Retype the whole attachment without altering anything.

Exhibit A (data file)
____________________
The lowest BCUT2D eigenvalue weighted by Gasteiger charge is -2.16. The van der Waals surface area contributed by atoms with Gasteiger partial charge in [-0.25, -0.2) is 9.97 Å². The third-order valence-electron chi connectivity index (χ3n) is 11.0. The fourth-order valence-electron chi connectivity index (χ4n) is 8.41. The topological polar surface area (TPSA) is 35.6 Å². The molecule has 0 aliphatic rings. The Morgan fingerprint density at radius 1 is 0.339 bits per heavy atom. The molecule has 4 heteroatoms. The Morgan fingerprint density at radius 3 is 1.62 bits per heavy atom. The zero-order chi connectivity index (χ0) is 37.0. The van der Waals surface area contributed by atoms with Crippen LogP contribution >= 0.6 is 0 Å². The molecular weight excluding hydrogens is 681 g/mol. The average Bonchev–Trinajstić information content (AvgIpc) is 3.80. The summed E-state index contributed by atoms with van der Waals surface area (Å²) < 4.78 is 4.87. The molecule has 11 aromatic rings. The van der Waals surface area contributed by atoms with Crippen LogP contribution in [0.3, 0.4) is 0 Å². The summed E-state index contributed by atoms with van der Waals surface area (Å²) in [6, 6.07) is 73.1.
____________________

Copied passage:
The lowest BCUT2D eigenvalue weighted by Gasteiger charge is -2.16. The van der Waals surface area contributed by atoms with Gasteiger partial charge in [-0.25, -0.2) is 9.97 Å². The third-order valence-electron chi connectivity index (χ3n) is 11.0. The fourth-order valence-electron chi connectivity index (χ4n) is 8.41. The topological polar surface area (TPSA) is 35.6 Å². The molecule has 0 aliphatic rings. The Morgan fingerprint density at radius 1 is 0.339 bits per heavy atom. The molecule has 4 heteroatoms. The Morgan fingerprint density at radius 3 is 1.62 bits per heavy atom. The zero-order chi connectivity index (χ0) is 37.0. The van der Waals surface area contributed by atoms with Crippen LogP contribution >= 0.6 is 0 Å². The molecular weight excluding hydrogens is 681 g/mol. The average Bonchev–Trinajstić information content (AvgIpc) is 3.80. The summed E-state index contributed by atoms with van der Waals surface area (Å²) < 4.78 is 4.87. The molecule has 11 aromatic rings. The van der Waals surface area contributed by atoms with Crippen LogP contribution in [0.3, 0.4) is 0 Å². The summed E-state index contributed by atoms with van der Waals surface area (Å²) in [6, 6.07) is 73.1.